Organic Chemistry

[“it’s unheard of!” –Milton Estelle, biology teacher]

the plants in this room
at this moment are dazzling- sparking
up the staged magnesium so
the act commences, Kafka’s high-
wire sorrow, but it doesn’t matter,
doesn’t matter, there’s a secret-

it’s the organic sugar miracle-

outside of man’s domain, this is
-six ©ohtwo plus twelve(h)two(oh) arrow-

all the chemical pathways-
the dropped electrons swinging
over lakes over blue houseplants
that are the cats of the universe, still
and silent and all unknown-

this is what man cannot do-

except at the game before the lights turn on
the inorganic air sparkling-
the unheard of speculation-
then there is this

cellular sugar
while high-
fly backfield, coach in his orange shirt
loud, houseplant cats perched over the
announcer box and transfiguring the amplified
VOICES something-

outside of understanding, this is
-c(six)h(twelve)oh(six) plus (SIX)oh(TWO) plus


no magic-
just light, and water

—  L. Maruska

Nickel(II)-sulfate hepta/hexahydrate crystals what were grown in the lab during the winter break. They are not perfect, but they look pretty.

It’s interesting that while anhydrous nickel(II)-sulfate is a yellow solid, the hexahydrate (6 molecules of H2O for each NiSO4) is blue and the heptahydrate (7 molecules of H2O for each NiSO4) is greenish-blue. As seen on the picture these are probably heptahydrates, but they will dehydrate by standing on air to give the hexahydrate.

Nickel sulfate occurs as the rare mineral retgersite, which is a hexahydrate.


Cool Chemistry: How Many Nitrogens Are There?!

Explosives chemistry (often referred to as the more innocuous-sounding “energetic materials”) is a highly active area of research. One of the leaders in the field of energetic materials is Dr. Thomas M. Klapötke (Ludwig Maximilian University of Munich, LMU). Klapötke’s specialty is synthesizing molecules containing large numbers of nitrogens: one of of his most notorious synthetic targets is shown above, with no hydrogens, only 2 carbons, and a jaw-dropping 14 nitrogens! This molecule was, somehow miraculously, characterized by X-ray crystallography, IR and Raman spectroscopy, and 13C and 14N NMR spectroscopy (not shown); detonation sensitivity tests were also performed, as well as a computational study to calculate the charge distribution in the molecule.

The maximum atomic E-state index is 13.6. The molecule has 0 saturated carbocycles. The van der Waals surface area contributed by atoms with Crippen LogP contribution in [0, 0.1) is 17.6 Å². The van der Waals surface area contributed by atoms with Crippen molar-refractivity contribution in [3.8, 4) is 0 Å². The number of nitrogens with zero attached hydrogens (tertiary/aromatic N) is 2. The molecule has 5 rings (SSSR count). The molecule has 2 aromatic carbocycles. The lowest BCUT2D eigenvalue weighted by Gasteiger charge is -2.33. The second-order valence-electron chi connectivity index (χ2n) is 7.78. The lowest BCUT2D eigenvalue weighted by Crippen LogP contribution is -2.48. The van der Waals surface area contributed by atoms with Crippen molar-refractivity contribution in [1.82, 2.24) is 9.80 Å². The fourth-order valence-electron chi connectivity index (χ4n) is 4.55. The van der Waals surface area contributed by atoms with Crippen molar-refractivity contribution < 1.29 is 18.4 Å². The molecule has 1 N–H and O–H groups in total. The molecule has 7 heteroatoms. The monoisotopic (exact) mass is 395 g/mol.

So what gives high-nitrogen compounds their explosive habits? The fundamental reason is that formation of nitrogen gas, N2, is highly favorable. The N-N triple bond of dinitrogen is one of the strongest bonds known in chemistry with a bond dissociation energy of 226 kcal/mol, making N2 an extremely stable molecule. (As a comparison, the dissociation energy of a typical C-C single bond is roughly 85 kcal/mol.) Any nitrogen that is produced also readily escapes from the system since it is a gas, increasing the entropy of the overall system.

The higher the mass fraction of nitrogen in a molecule, the more unstable it tends to be, especially when those nitrogens are bonded together. In the case of C2N14, the molecule is on the brink of not existing at all–the bulk compound will detonate at impacts less than 0.25 J or friction forces smaller than 1 N, which both deliver miniscule amounts of energy. In fact, detonation even occurred while taking an IR spectrum! (How they were able to get a crystal structure without destroying their X-ray diffractometer is beyond me.)